Located on the East bank of the Nile the city of Luxor is the site of the ancient Thebes, the Pharaohs’ capital at the height of their power. Today, the city sits around two huge, surviving ancient monuments, the Luxor Temple and Karnak Temple. The Royal Tombs of the Valley of the Kings and the Valley of the Queens sit on the river’s West Bank.
The Temple Complex of Karnak has to be one of the most amazing precincts and within the complex, you will find the Great Temple of Amun, the Temple of Khons and the Festival Temple of Tuthmosis III, as well as many other minor Temples and Sanctuaries. All the monuments have been built on a colossal scale, reducing visitors to ant-like dimensions as they look up at the mighty columns.
Within the Valley of the Kings there are 63 Tombs, with a list of famous names from Egyptian history, including the famous boy King, Tutankhamun. The Tombs are only open on a rotation system so they can preserve the paintings from damage caused by humidity. Hidden between the rocky cliffs of Luxor's West Bank, the Valley of the Kings was the final resting place for the Kings of the 18th, 19th and 20th Dynasties. Covered in intricately detailed wall paintings, the Tombs are normally the number one stop on any West Bank visit.
Situated on the West Bank are the Tombs in the Valley of the Queens, mainly from the 19th and 20th Dynasties. There is approximately 80 Tombs that are now known, most of them excavated between 1903 and 1905. A majority of the Tombs are unfinished and without decoration, resembling mere caves in the rocks, however there are a few carved inscriptions or reliefs with much of the decoration consisting of paintings on stucco. There are only four Tombs open to the public for viewing, one being the legendary Tomb of Queen Nefertari.
Located in the modern downtown district, you will see the Luxor Temple an ode to the changing face of Egypt through the centuries. It was first built by Amenophis III and was known as ‘The southern Harem of Amun’ and was dedicated to Amun, his consort Mut and their son the moon god Khons. The Temple comprises of Chapels of the deities with their vestibules and subsidiary chambers, a large Hypostyle Hall and an open Peristyle Court.
One of Egypt's best museums is the Luxor Museum with its fabulous, exhibited collection covering the local area. The museum tells the story of ancient Thebes, from the Old Kingdom up to the Islamic Period. Two of the top possessions are the two Royal Mummies of Ahmose I and what is assumed to be Ramses I. The upstairs of the museum has a glittering display of amulets, silver bowls, grave and tomb furnishings with votive tablets running across the middle of the floor space.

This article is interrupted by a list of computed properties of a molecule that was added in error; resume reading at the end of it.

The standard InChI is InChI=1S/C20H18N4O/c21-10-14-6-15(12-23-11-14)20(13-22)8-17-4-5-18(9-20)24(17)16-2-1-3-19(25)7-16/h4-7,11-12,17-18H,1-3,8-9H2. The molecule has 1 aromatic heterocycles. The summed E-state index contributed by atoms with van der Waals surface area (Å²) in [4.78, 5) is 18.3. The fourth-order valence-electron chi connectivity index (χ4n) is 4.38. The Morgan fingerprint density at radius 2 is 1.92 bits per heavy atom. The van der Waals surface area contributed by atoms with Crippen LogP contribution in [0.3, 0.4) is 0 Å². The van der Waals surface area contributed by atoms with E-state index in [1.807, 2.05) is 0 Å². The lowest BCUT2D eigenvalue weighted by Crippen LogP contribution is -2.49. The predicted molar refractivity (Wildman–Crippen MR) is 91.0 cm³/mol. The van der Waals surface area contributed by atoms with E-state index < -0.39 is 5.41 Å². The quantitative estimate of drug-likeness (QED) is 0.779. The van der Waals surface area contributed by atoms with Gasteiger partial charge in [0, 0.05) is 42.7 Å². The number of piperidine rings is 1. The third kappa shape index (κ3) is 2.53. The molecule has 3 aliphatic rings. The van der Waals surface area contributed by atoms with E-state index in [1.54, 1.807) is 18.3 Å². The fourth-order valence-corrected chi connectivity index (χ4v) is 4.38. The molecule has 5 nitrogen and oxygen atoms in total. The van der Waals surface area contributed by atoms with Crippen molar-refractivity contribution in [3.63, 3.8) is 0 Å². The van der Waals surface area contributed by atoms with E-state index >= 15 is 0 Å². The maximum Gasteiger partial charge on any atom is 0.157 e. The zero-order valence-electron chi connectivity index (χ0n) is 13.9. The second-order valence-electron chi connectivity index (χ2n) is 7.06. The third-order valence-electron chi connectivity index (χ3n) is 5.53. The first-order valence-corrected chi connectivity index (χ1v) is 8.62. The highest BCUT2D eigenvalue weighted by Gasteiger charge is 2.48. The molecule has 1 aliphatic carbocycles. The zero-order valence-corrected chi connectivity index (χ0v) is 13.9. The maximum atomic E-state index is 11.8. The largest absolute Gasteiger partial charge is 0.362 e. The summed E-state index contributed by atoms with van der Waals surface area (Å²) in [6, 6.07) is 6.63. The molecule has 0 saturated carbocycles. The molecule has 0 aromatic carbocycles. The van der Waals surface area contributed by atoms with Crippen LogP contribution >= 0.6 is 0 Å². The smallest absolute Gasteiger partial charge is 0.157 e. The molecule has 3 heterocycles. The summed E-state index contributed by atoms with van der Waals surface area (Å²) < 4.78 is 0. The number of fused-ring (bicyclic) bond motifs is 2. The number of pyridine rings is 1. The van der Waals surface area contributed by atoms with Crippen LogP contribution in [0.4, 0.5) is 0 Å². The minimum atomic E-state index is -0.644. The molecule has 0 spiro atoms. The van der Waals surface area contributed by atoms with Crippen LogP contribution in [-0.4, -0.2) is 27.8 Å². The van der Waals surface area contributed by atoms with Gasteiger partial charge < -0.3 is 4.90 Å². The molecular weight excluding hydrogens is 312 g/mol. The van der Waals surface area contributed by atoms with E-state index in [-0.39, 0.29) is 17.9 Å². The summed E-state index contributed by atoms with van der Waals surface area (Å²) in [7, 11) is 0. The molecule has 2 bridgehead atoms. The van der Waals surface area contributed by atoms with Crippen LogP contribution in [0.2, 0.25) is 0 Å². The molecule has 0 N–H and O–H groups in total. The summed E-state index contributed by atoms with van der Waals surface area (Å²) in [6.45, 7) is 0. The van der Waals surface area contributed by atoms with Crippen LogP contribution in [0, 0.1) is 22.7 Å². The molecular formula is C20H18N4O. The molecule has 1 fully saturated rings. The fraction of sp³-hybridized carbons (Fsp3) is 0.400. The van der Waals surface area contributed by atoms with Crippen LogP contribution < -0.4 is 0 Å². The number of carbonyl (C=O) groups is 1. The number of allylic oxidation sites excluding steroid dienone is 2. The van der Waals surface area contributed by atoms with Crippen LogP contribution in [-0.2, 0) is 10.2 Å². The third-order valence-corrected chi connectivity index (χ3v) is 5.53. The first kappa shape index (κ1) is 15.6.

A great way to see Luxor is to take a 45 minute sunrise hot air balloon ride over the West Bank. From the air you will see the lush farming fields situated between the barren cliffs, while observing the area's Temples and Tomb sites from above. Another way to relax in Luxor is to take a Felucca ride to the palm shaded Banana Island just five kms upriver.
Queen Hatshepsut's Temple, The Temple of Deir el-Bahri is beautifully situated on the West Bank, at the foot of the sheer cliffs fringing the desert hills. This light coloured, sandstone Temple stands out prominently against the golden yellow to light brown rocks behind. The complex is set out over three terraces rising from the plain, linked by ramps. Inside of the complex you will find richly adorned statues, reliefs and inscriptions.
The Colossi of Memnon are normally the first monuments you will see when arriving into Luxor. These giant statues sit beside the main road and go from the suburb of Al-Gezira to the west shore of the Nile bank. Carved out of hard yellowish brown sandstone quarried in the hills above Edfu, they represent Amenophis III seated on a cube shaped throne that once stood guard at the entrance to the King's Temple. When you walk behind the statues you will be able to see the enormous site that is currently being excavated by archaeologists.
The Mummification Museum is a small yet fascinating museum located in Luxor's downtown area. The museum explains the process behind the ancient Egyptian practice of mummification in a series of well set out and informative displays. The exhibits include actual mummies (both human and animal) and the tools including the spatulas used to scrape the dead person's brains out, used in the mummification process.
The great Mortuary Temple built by Ramses II and dedicated to Amun, lies on the edge of the cultivated land, some one and a half kilometres south of Deir el-Bahri on the West Bank. Although only about half of the original structure survived, it is still a highly impressive monument.
With the famous Valley of the Kings and Temple of Deir al-Bahri the main attractions, Medinet Habu often gets forgotten but this is one of Egypt's most beautifully decorated Temples. The complex consists of a small, older Temple built during the 18th Dynasty and the great Temple of Ramses III, associated with a Royal Palace. The main Temple area was built exactly on the model of the Ramesseum and like the Ramesseum, was dedicated to Amun. The reliefs here are some of the best you'll see on the West Bank.
The Mortuary Temple of Seti I is situated on the West Bank and is dedicated to Amun and to the cult of the King's father Ramses I. Left unfinished by Seti I, it was adorned by Ramses II with reliefs and inscriptions. The Temple was originally 158 metres long, however all that remains today is the sanctuary with its various halls and chambers and some flimsy fragments of the courts and pylons.